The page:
To learn more about the deaf and hard of hearing community or American Sign Language, including some ASL signs, visit the National Association of the Deaf website.
Caring for kids: Rocky health tech and devoted Lobo fan committed to students and their success
Senior photos, graduation announcements, notes and other mementos from students over the past 10 years cover Gina Harris’ bulletin boards, desk, shelves and even the top of the microwave in the health office at Rocky Mountain High School. Connecting with students is important to Harris and not seeing them as much during COVID has been hard. So now she visits classes to introduce herself and keep those connections going.
“It’s all about the kids. I love being with them,” said Harris, sweeping her hand toward a wall full of sentimental memorabilia. “I love seeing their growth from their freshman to senior year. You see so many changes in them over this time and then you have this amazing senior. I cry at all the graduations.”
Harris, one of 46 health techs in PSD schools, manages student health records and takes care of kids who don’t feel well. Because of the pandemic, she now assists with attendance and serves on the school’s COVID-19 Response Team. Harris is also a dedicated Lobo fan who works all of Rocky’s home athletic events.
Before COVID, a typical day for Harris would mean seeing 10 to 50 students for a wide range of reasons like a student needing medication, an athlete wanting ice for sore muscles or a stressed high schooler just needing to take a break.
While Harris provides students all the same care as ever, the pandemic has changed how that works. Before treating a student, she now checks their temperature and runs through a COVID-19 questionnaire. “We have to approach everything with kid gloves. If they have two or more symptoms, we isolate them until they go home,” she said.
Harris misses her “regulars” - kids who would check in with her often. She’s excited for students to return to in-person learning full time.
“I want to see them enjoy school again and enjoy each other,” she said. “This year has been hard on them. I want to see them happy and healthy.”
Nourishing hearts: “Lunch lady” has the superpower to connect with students
Poudre High School kitchen manager and 2021 ACE Employee of the Year award winner Jamie Raper doesn’t just feed students – she carefully crafts meals with joy, color and connectedness.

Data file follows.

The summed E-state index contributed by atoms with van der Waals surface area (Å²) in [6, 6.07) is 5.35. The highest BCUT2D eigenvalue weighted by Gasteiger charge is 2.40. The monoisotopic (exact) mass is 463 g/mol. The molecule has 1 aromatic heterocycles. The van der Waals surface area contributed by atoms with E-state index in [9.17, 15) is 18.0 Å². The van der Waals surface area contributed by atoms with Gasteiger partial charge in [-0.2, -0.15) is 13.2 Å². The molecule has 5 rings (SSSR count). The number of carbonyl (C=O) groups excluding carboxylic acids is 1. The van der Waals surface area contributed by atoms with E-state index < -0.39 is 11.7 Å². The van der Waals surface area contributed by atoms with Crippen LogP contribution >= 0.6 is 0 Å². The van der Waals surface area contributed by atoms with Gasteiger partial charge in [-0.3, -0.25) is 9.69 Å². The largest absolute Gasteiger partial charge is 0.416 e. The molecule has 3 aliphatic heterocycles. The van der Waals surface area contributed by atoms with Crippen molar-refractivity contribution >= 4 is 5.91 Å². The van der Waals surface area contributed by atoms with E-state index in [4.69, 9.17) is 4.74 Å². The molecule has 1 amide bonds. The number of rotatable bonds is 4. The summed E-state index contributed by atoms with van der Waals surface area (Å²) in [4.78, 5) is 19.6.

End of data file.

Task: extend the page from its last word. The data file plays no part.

Between her family-run hobby farm and volunteering in her kid’s schools, it’s a wonder how she became “a lunch lady by accident.” Having a love of cooking and an empty nest after her youngest left for college, Raper stumbled into a part-time Child Nutrition position. “I just missed the kids. They made me feel energized.”
Raper became a kitchen manager at Laurel Elementary School, one of the 45 kitchens that prepare 2.2 million meals across PSD, then applied to her alma mater, as a ’86 Poudre High School (PHS) grad. “I graduated from here and hope to retire from here,” she said.
“She comes in with a such a vibrant and motivated attitude and makes it a point to tell her team how much she appreciates their hard work every day,” said Maddy Barnes, a member of the PHS kitchen team.
Most importantly, “she prioritizes making the kids feel noticed and valued,” Barnes said. “Whether it’s decorating the paper lunch sacks during the holidays or directing a kid to help when they are in need of food at home, Jamie is always going the extra mile.”
“Some kids just need that extra ‘How are you?’” Raper said. Hot dog day at Laurel became “hot diggity dog day.” How do you get high school kids to eat one of the six to eight fruits and vegetables offered at lunch? “Less haters, more taters.”
It gets students to smile. It gets them to eat.
That connectedness got Raper through last spring, when the pandemic shuttered schools and kitchens had to innovate with the “Grab and Go” system to ensure that students were fed.
“I wasn’t worried about my health as much as where the students will get their food,” she said. “There are students that do not have enough food at home, and I was worried.”
Tears in her eyes, Raper instantly perks up when a co-worker passes her and says, “Hey superpower lunch lady!”
“The support and kindness of the PHS students and staff has been so incredible. Just thinking about all of their kindness and support brings me to tears,” she said.
If you or someone you know is experiencing food insecurity, visit the school meals webpage, or speak to your friendly school kitchen team.
Watch a feature on Raper in our 2019 People of PSD series >>